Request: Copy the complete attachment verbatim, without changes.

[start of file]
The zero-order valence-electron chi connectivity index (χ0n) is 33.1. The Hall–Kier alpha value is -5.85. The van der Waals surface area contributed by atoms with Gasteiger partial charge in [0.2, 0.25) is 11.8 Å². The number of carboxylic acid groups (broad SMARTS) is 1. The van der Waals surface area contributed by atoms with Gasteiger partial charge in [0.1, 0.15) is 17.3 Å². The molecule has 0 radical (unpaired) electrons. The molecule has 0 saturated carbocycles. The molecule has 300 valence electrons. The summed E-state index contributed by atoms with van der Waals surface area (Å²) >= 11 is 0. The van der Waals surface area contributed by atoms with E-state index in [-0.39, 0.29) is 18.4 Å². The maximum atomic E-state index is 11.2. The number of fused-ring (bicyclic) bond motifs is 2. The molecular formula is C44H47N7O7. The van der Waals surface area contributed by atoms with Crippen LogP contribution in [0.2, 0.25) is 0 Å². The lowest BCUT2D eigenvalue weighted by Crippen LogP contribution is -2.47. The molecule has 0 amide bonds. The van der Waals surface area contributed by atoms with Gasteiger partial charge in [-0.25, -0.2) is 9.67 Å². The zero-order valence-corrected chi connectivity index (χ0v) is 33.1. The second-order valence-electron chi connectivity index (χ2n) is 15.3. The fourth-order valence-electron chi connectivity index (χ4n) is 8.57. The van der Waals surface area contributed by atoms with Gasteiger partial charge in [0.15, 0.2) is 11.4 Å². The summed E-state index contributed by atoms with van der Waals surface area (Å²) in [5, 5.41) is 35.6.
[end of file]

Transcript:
The zero-order valence-electron chi connectivity index (χ0n) is 33.1. The Hall–Kier alpha value is -5.85. The van der Waals surface area contributed by atoms with Gasteiger partial charge in [0.2, 0.25) is 11.8 Å². The number of carboxylic acid groups (broad SMARTS) is 1. The van der Waals surface area contributed by atoms with Gasteiger partial charge in [0.1, 0.15) is 17.3 Å². The molecule has 0 radical (unpaired) electrons. The molecule has 0 saturated carbocycles. The molecule has 300 valence electrons. The summed E-state index contributed by atoms with van der Waals surface area (Å²) >= 11 is 0. The van der Waals surface area contributed by atoms with E-state index in [-0.39, 0.29) is 18.4 Å². The maximum atomic E-state index is 11.2. The number of fused-ring (bicyclic) bond motifs is 2. The molecular formula is C44H47N7O7. The van der Waals surface area contributed by atoms with Crippen LogP contribution in [0.2, 0.25) is 0 Å². The lowest BCUT2D eigenvalue weighted by Crippen LogP contribution is -2.47. The molecule has 0 amide bonds. The van der Waals surface area contributed by atoms with Gasteiger partial charge in [-0.25, -0.2) is 9.67 Å². The zero-order valence-corrected chi connectivity index (χ0v) is 33.1. The second-order valence-electron chi connectivity index (χ2n) is 15.3. The fourth-order valence-electron chi connectivity index (χ4n) is 8.57. The van der Waals surface area contributed by atoms with Gasteiger partial charge in [0.15, 0.2) is 11.4 Å². The summed E-state index contributed by atoms with van der Waals surface area (Å²) in [5, 5.41) is 35.6.